Hilary Balu, known for his paintings depicting Congolese society transformed by consumerism and globalization, agreed. “Africa must reconstruct itself through culture because culture is the spirit and civilization of a people,” he said.
Kinshasha-based sculptor Freddy Tsimba also wants to evoke change through his sculptures made from metal spoons, bullets, and war cartridges. “From these pieces, someone has died or fallen on the ground. By creating art from them, I give the pieces another life,” Tsimba told Artnet News.
Performance art collectives Kongo Astronaut, established in 2013 by duo Michel Ekeba and Eléonore Hellio, and KinAct, a festival founded by artist Eddy Ekete in 2015, similarly aim to raise awareness through performance art about the environment and other issues destabilizing Congo.
Kongo Astronaut, a figure with its suit plastered with digital debris made from minerals mined in Congo, can be founded spontaneously when walking the streets of Kinshasa.“We wanted to wake people up to the problems associated with the coltan mineral necessary for the functioning of all cellphones, laptops and videogame consoles,” said Hellio.
Ekete’s performers, wear costumes made of trash, tin cans, paper bags, old newspapers, and other items and they can be spotted around Kinshasa during KinAct’s 60 to 70 performances per year.
Largely self-funded, it is at times difficult for artists to pay expenses, though they persevere.
“But art is stronger than us,” Ekete said.
Lack of Visibility and Need for a Local Market
Despite its abundance of talented artists, there are very few spaces for artists to exhibit in Kinshasa.
There is, however, DRC’s only art school: the esteemed Académie des Beaux-Arts de Kinshasa. To study there, Congolese artists must be able to afford the tuition. The school, partially funded by the government, was founded in 1943 by Belgian catholic missionary Marc Wallenda. Until recently, its curriculum was highly classical and European. Several artists, notably Ilunga and Vitshois Mwilambwe Bondo, left the school and went on to develop their more individual styles.
In recent years, much has been done to liberate the school’s curriculum. “What is crucial for Kinshasa is the democratization of the cultural space,” current director professor and artist Kalama Akulez Henri told Artnet News. “We need to be free to express ourselves aesthetically in the way we wish.”
In 2010, Bondo established Kin Art Studio to offer an alternative space for artists to create, exhibit, and sell their work. In 2019, he launched the Congo Biennial for which he serves as artistic director.
“My goal is to bring art to the Congolese people,” Bondo told Artnet News. “Through art, we hope to recuperate a part of our heritage.”
Fundraising has not been easy. Bondo often supports the biennial from his own pocket while raising funds. “This year 80 percent of the money came from a mix of local banks and private companies,” he said, stating that their budget is around $100,000 to $200,000.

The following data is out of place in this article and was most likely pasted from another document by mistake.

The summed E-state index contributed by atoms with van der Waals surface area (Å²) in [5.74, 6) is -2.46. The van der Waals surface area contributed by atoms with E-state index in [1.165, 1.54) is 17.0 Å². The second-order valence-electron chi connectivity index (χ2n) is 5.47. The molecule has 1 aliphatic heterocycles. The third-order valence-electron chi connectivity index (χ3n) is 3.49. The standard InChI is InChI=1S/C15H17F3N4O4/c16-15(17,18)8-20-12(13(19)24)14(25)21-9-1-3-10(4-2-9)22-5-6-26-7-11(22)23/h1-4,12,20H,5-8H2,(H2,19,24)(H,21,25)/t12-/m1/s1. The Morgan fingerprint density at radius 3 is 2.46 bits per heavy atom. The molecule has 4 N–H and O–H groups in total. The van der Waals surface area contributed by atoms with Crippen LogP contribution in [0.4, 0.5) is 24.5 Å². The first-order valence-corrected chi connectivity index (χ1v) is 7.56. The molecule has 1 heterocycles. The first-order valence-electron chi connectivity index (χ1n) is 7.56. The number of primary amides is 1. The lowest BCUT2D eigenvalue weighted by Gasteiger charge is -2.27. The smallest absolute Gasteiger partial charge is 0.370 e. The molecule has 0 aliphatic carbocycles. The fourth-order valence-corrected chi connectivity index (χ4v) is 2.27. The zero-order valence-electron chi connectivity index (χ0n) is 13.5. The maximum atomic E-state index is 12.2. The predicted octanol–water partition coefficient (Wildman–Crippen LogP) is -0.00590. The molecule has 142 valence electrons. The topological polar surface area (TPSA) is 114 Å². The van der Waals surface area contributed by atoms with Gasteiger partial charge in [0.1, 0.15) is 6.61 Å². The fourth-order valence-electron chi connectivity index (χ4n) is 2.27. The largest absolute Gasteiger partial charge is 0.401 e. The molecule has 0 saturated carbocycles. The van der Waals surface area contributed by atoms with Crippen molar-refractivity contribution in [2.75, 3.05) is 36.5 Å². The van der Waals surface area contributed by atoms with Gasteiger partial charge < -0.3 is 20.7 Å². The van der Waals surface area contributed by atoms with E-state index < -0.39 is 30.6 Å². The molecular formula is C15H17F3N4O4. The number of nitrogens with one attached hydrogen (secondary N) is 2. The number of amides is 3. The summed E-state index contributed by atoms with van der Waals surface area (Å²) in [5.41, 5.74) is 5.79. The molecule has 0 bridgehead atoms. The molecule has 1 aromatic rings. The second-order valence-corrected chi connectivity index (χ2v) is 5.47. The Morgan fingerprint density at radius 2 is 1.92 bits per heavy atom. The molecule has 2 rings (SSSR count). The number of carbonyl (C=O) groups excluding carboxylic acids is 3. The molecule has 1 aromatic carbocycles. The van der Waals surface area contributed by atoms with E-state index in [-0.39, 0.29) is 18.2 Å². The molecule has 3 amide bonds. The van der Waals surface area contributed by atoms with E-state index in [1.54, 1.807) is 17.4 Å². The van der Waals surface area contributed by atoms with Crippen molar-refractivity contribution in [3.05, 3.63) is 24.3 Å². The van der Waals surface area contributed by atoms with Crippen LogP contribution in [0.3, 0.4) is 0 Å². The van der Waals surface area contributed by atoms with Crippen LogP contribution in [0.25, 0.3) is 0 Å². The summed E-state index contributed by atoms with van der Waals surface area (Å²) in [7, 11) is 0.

Glimmers of change are in the air.
In June, Congolese businesswoman Julia Theys Tshiongo opened Galerie Palanca dedicated to modern and contemporary Congolese art with the goal to “offer more possibilities to Congolese artists at home and internationally.”
Yetu Gallery will open in mid-September inside the $21 million Korean-funded National Museum of the Democratic Republic of Congo in Kinshasa, which opened in 2019.
“Many of our top artists go abroad for representation, and in Kinshasa we don’t yet have galleries that can properly represent the artists at home and internationally,” said its founder and director Baraka Rumamba, a Congolese entrepreneur and real estate investor. Part of the earnings from Yetu will go to support the museum, which is partially funded by the government.
Another challenge for Congolese artists is that there are two markets: one local and one international.
“The artists that make it abroad are collected largely by westerners; their prices become too expensive for Congolese buyers and often the tastes don’t match local preferences,” said Guy-Robert Lukama, a Congolese businessman and collector who began his collection when working in Belgium after seeing the Congolese art collections of his Belgian colleagues. He wanted to ensure that he collected and supported his country’s artists.
Chéri Samba, one of the DRC’s biggest selling art exports, is a case in point. His work, represented by French dealer André Magnin, fetches up to $140,000 at auction.
“Samba’s art doesn’t appeal to local tastes; it fits an external perception of Congo,” added Lukama. “At the beginning, his cartoons were the best way to tell the story of Kinshasa but progressively they only depict our stereotypes, and most Congolese can’t afford his work.”
At his studio located in the popular Commune de Ndjili, Samba said he doesn’t interact with the Kinois art scene. Others in the city affirm they haven’t seen the artist in years.
“We have a cultural crisis in Congo; people have lost trust in their culture,” said Lukama. “We need to restore that trust. We need at least 10 galleries, more institutions, and local collectors to rebuild the scene and remember our heritage.”